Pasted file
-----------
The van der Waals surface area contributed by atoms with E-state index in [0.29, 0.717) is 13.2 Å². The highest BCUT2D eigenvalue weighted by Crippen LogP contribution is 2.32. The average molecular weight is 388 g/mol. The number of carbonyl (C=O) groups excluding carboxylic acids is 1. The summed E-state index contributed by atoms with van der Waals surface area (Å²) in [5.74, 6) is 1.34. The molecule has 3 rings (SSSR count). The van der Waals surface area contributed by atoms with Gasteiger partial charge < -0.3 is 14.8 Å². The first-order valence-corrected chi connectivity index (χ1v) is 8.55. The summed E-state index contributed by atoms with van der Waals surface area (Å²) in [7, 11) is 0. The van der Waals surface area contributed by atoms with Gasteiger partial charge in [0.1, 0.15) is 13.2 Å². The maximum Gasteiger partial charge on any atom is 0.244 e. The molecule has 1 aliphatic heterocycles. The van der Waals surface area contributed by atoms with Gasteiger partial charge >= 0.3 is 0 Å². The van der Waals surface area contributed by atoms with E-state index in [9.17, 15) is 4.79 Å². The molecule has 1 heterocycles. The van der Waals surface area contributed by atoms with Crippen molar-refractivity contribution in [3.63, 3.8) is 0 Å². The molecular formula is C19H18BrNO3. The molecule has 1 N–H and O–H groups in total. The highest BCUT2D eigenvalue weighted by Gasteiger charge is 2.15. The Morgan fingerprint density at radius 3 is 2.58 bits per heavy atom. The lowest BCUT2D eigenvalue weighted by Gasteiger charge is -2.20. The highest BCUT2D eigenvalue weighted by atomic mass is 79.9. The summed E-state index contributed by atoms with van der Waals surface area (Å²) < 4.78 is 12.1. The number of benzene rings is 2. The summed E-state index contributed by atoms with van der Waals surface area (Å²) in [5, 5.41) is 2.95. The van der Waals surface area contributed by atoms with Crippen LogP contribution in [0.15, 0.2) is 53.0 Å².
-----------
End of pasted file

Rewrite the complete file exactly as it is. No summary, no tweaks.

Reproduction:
The van der Waals surface area contributed by atoms with E-state index in [0.29, 0.717) is 13.2 Å². The highest BCUT2D eigenvalue weighted by Crippen LogP contribution is 2.32. The average molecular weight is 388 g/mol. The number of carbonyl (C=O) groups excluding carboxylic acids is 1. The summed E-state index contributed by atoms with van der Waals surface area (Å²) in [5.74, 6) is 1.34. The molecule has 3 rings (SSSR count). The van der Waals surface area contributed by atoms with Gasteiger partial charge < -0.3 is 14.8 Å². The first-order valence-corrected chi connectivity index (χ1v) is 8.55. The summed E-state index contributed by atoms with van der Waals surface area (Å²) in [7, 11) is 0. The van der Waals surface area contributed by atoms with Gasteiger partial charge in [0.1, 0.15) is 13.2 Å². The maximum Gasteiger partial charge on any atom is 0.244 e. The molecule has 1 aliphatic heterocycles. The van der Waals surface area contributed by atoms with Gasteiger partial charge >= 0.3 is 0 Å². The van der Waals surface area contributed by atoms with E-state index in [9.17, 15) is 4.79 Å². The molecule has 1 heterocycles. The van der Waals surface area contributed by atoms with Crippen molar-refractivity contribution in [3.63, 3.8) is 0 Å². The molecular formula is C19H18BrNO3. The molecule has 1 N–H and O–H groups in total. The highest BCUT2D eigenvalue weighted by Gasteiger charge is 2.15. The Morgan fingerprint density at radius 3 is 2.58 bits per heavy atom. The lowest BCUT2D eigenvalue weighted by Gasteiger charge is -2.20. The highest BCUT2D eigenvalue weighted by atomic mass is 79.9. The summed E-state index contributed by atoms with van der Waals surface area (Å²) < 4.78 is 12.1. The number of benzene rings is 2. The summed E-state index contributed by atoms with van der Waals surface area (Å²) in [5, 5.41) is 2.95. The van der Waals surface area contributed by atoms with Crippen LogP contribution in [0.15, 0.2) is 53.0 Å².